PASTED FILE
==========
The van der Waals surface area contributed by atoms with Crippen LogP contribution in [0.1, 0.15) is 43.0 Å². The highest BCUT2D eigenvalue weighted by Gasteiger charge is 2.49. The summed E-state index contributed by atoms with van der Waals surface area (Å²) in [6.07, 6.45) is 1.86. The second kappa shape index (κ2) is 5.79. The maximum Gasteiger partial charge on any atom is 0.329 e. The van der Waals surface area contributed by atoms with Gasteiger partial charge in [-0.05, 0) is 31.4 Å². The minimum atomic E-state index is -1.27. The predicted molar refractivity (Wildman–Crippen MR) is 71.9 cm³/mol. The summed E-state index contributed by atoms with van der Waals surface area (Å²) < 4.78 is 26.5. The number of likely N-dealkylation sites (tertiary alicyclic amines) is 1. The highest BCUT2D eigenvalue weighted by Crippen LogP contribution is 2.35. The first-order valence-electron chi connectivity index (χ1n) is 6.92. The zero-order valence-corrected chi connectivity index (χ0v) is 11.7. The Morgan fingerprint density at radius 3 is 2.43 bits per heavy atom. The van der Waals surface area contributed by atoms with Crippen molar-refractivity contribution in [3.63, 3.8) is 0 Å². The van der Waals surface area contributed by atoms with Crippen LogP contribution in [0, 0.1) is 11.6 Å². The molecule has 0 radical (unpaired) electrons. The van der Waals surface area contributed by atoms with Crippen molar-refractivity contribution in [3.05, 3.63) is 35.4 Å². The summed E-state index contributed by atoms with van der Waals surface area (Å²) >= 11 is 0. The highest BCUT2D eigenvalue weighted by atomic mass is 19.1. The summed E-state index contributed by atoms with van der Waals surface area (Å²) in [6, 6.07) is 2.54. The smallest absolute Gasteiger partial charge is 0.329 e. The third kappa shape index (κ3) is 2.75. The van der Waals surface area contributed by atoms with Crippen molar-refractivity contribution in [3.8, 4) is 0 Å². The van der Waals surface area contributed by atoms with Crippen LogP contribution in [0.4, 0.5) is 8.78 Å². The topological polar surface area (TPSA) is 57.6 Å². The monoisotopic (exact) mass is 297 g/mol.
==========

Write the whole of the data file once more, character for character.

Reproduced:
The van der Waals surface area contributed by atoms with Crippen LogP contribution in [0.1, 0.15) is 43.0 Å². The highest BCUT2D eigenvalue weighted by Gasteiger charge is 2.49. The summed E-state index contributed by atoms with van der Waals surface area (Å²) in [6.07, 6.45) is 1.86. The second kappa shape index (κ2) is 5.79. The maximum Gasteiger partial charge on any atom is 0.329 e. The van der Waals surface area contributed by atoms with Gasteiger partial charge in [-0.05, 0) is 31.4 Å². The minimum atomic E-state index is -1.27. The predicted molar refractivity (Wildman–Crippen MR) is 71.9 cm³/mol. The summed E-state index contributed by atoms with van der Waals surface area (Å²) < 4.78 is 26.5. The number of likely N-dealkylation sites (tertiary alicyclic amines) is 1. The highest BCUT2D eigenvalue weighted by Crippen LogP contribution is 2.35. The first-order valence-electron chi connectivity index (χ1n) is 6.92. The zero-order valence-corrected chi connectivity index (χ0v) is 11.7. The Morgan fingerprint density at radius 3 is 2.43 bits per heavy atom. The van der Waals surface area contributed by atoms with Crippen molar-refractivity contribution in [3.63, 3.8) is 0 Å². The van der Waals surface area contributed by atoms with Crippen LogP contribution in [0, 0.1) is 11.6 Å². The molecule has 0 radical (unpaired) electrons. The van der Waals surface area contributed by atoms with Crippen molar-refractivity contribution in [3.05, 3.63) is 35.4 Å². The summed E-state index contributed by atoms with van der Waals surface area (Å²) >= 11 is 0. The highest BCUT2D eigenvalue weighted by atomic mass is 19.1. The summed E-state index contributed by atoms with van der Waals surface area (Å²) in [6, 6.07) is 2.54. The smallest absolute Gasteiger partial charge is 0.329 e. The third kappa shape index (κ3) is 2.75. The van der Waals surface area contributed by atoms with Crippen molar-refractivity contribution in [3.8, 4) is 0 Å². The van der Waals surface area contributed by atoms with Crippen LogP contribution in [0.4, 0.5) is 8.78 Å². The topological polar surface area (TPSA) is 57.6 Å². The monoisotopic (exact) mass is 297 g/mol.